I’ve told this story before, but I used to run stock market simulation games for schools, and not only did the kids in the local juvie facility do well, but I checked with colleagues from around the country and they all reported the same thing: They were handing out awards regularly to underage convicts.

The kids were in the joint because they got caught, but, hey, they had good instincts.

If you can turn their talents to a con that’s legal, they’ll shine like lightbulbs.


Rhymes With Orange (KFS), meanwhile, offers some smart advice for getting past the on-line cons, to which it should be noted that even Googling to find out more or less what something costs will target you forever.

And I’ll add that Price and Piccolo did well to make it “Mom & Pop’s,” because “shop local” shouldn’t mean trotting down to K-Mart or Walgreens or Barnes & Noble, where your purchase only helps some poor local schmuck make minimum wage while the actual profits go off to a distant Corporate HQ.


Which brings to mind that someone noted on FB the anniversary of the invention, 125 years ago, of the dial telephone.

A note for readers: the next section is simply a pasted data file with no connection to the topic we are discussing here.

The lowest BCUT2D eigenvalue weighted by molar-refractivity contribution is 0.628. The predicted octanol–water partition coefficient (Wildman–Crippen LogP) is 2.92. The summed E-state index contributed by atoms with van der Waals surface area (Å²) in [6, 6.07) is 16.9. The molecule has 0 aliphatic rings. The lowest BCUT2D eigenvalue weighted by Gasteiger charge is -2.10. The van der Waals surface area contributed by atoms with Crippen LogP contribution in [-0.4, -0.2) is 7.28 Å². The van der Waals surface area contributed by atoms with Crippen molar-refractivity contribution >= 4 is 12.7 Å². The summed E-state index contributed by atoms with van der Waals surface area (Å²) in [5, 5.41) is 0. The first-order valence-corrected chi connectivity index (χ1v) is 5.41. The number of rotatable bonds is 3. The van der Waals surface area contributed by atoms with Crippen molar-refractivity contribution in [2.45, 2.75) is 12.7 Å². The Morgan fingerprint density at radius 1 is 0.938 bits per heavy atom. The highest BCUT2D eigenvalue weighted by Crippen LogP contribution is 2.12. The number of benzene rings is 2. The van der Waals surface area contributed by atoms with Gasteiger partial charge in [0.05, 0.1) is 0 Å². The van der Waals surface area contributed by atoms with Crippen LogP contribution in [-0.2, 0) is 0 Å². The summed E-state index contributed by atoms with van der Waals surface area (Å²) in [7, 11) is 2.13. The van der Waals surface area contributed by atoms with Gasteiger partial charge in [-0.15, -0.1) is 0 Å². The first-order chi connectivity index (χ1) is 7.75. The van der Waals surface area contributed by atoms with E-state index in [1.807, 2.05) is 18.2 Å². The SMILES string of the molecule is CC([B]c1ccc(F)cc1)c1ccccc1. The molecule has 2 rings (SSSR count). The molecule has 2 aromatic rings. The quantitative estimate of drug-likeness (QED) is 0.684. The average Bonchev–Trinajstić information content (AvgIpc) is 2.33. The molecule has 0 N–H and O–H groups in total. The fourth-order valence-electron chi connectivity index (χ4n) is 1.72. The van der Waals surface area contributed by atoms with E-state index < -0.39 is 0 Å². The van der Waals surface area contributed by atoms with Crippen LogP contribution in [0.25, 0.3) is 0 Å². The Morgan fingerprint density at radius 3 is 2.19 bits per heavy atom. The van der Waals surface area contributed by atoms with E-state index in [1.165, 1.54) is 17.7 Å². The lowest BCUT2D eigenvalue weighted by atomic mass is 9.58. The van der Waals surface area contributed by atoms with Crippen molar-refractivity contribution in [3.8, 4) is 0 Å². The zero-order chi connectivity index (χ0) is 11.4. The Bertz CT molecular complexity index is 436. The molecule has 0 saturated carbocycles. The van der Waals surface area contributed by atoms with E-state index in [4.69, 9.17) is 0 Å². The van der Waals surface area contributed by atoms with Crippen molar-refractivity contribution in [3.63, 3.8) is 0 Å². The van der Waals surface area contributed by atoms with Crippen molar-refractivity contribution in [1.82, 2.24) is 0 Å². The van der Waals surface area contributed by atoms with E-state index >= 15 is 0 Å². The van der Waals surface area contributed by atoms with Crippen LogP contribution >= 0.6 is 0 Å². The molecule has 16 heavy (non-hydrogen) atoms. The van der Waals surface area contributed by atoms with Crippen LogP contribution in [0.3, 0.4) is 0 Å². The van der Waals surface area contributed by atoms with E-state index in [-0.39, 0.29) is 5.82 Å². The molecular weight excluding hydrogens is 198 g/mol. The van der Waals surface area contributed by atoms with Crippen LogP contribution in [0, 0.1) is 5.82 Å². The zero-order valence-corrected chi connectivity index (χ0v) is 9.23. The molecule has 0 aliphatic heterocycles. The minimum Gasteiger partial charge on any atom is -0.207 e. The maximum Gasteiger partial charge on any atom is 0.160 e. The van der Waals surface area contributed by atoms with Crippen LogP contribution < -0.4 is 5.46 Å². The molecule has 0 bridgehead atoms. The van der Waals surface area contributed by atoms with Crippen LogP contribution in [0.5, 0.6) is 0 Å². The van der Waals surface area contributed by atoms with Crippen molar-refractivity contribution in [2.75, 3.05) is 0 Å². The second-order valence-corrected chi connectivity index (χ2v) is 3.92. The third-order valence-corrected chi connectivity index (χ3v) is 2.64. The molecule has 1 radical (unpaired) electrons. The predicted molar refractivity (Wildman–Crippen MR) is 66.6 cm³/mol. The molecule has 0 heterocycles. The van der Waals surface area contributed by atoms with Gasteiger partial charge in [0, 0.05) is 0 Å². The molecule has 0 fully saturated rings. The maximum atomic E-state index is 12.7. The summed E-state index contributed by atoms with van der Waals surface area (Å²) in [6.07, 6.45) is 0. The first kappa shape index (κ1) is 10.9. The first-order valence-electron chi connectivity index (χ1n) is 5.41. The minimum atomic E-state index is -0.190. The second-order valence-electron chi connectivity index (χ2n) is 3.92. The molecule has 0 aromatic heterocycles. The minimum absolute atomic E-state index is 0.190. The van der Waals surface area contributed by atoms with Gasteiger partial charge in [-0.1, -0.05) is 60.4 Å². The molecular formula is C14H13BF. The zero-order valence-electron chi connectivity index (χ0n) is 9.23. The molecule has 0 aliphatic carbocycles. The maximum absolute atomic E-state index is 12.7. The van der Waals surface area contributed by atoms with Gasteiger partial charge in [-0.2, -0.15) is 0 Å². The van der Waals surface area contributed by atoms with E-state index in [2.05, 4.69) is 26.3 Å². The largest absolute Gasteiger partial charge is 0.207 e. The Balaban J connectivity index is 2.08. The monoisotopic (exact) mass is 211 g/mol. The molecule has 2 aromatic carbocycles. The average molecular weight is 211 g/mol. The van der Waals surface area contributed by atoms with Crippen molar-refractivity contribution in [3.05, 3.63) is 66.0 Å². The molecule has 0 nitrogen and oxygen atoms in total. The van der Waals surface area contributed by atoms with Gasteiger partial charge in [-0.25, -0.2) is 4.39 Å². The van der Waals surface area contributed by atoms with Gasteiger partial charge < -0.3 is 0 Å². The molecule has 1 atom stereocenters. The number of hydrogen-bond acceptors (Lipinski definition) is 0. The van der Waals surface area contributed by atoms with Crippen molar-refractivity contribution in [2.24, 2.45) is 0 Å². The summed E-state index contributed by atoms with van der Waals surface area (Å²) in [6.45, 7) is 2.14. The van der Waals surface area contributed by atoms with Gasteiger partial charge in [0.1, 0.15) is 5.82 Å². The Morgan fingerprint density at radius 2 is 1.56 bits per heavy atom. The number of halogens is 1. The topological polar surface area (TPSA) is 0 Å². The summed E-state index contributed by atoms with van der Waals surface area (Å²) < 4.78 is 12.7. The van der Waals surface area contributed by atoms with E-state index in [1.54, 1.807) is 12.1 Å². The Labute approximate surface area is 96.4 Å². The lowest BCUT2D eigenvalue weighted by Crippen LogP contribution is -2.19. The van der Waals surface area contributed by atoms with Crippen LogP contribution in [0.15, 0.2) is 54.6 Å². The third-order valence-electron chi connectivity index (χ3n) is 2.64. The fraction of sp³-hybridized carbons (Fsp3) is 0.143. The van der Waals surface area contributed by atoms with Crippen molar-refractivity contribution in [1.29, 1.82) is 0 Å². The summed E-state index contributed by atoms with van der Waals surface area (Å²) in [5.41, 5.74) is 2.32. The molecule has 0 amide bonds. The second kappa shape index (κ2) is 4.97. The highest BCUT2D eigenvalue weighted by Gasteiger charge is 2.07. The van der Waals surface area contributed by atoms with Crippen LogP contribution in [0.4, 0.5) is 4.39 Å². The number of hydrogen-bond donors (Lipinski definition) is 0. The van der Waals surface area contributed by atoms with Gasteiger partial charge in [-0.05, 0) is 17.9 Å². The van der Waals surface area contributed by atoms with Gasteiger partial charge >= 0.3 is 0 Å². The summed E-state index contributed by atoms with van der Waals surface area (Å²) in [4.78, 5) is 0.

I assume that the Luddites who proudly refuse to use self-check stands at grocery stores, and insist we all do likewise, are also preserving low-paying jobs for switchboard operators by refusing to dial phone calls themselves.

The way they pump their own gas and never use ATMs.

Which is a wise-ass response, but that’s what I do. If you want an intelligent take on the issue of technology and low-skill jobs, click here.


The war on self-check is simply the latest on-line lynch mob phenomenon, and Wumo (AMS) points out a more venerable example, the war on Palatino and — horrors! — Comic Sans.

I understand preferences, certainly, but the only  time I’ve objected to a font was when everyone began using an Irish font with an oddly extended bar on the “e” for things that had nothing to do with Ireland. Cultural appropriation is a separate issue.